LORD J. RUSSELL
said, his noble Friend the Member for Bath (Viscount Duncan) had given notice of a Motion for that evening relative to the window tax. He hoped that his noble Friend would consent to withdraw that Motion. He should not have objected to the discussion of the subject if it had been introduced at an earlier period; but at this stage of the Session such a Motion would involve great inconvenience, and he trusted it would not be persevered with.
begged to state, in reply to his noble Friend, that no one was more anxious than he was to promote sanitary measures. His attention had chiefly been directed to this subject by the report of the Committee (on which many Members of the Government had sat) on Lord Lincoln's Bill. That report pointed out that one great defect in the Bill consisted 711 in its not embracing the window tax; and he considered that no sanitary measure would be complete if this subject were omitted. It had not now been his intention, however, to enter at any length into the question; he had wished only to take that opportunity, on going into Committee on the Health of Towns Bill, to call attention to the remarkable fact that within the last three or four years the number of houses having eight windows, which was the lowest class under the assessment, was getting fewer and fewer, and that no less than 7,000 houses of this description had fallen out of the assessment since the window tax had been increased under Baring's Act, in 1841. If, however, the course he had proposed to take would interfere with the arrangements of the noble Lord, or unnecessarily detain the House, he would withdraw the Motion; and he trusted that, if in any future Session he were enabled to call the attention of Parliament to the subject, the Government would accord it that consideration which its importance deserved.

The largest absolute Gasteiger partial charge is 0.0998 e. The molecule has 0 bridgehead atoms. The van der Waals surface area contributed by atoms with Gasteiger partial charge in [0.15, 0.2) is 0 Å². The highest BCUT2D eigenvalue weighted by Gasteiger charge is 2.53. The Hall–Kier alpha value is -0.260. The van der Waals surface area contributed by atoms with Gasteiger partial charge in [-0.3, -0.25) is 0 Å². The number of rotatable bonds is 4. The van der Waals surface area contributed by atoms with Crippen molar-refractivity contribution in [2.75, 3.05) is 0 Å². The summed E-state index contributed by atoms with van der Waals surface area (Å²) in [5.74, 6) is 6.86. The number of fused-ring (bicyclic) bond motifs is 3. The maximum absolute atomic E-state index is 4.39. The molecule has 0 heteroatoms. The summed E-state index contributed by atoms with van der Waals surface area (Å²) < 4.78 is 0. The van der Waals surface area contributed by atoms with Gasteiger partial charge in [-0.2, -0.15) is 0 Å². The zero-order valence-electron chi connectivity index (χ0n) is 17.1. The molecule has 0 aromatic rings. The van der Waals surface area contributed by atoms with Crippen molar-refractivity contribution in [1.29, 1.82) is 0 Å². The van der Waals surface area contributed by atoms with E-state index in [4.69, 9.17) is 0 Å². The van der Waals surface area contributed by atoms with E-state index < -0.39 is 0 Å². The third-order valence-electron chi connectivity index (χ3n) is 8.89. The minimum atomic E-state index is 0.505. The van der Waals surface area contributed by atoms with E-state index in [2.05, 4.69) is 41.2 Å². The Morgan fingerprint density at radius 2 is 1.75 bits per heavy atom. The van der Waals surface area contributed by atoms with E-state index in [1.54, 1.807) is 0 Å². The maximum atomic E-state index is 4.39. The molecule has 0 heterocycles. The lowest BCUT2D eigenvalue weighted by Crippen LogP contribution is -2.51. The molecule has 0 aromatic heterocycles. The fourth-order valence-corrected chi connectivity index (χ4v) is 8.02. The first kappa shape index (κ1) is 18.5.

§ Motion withdrawn.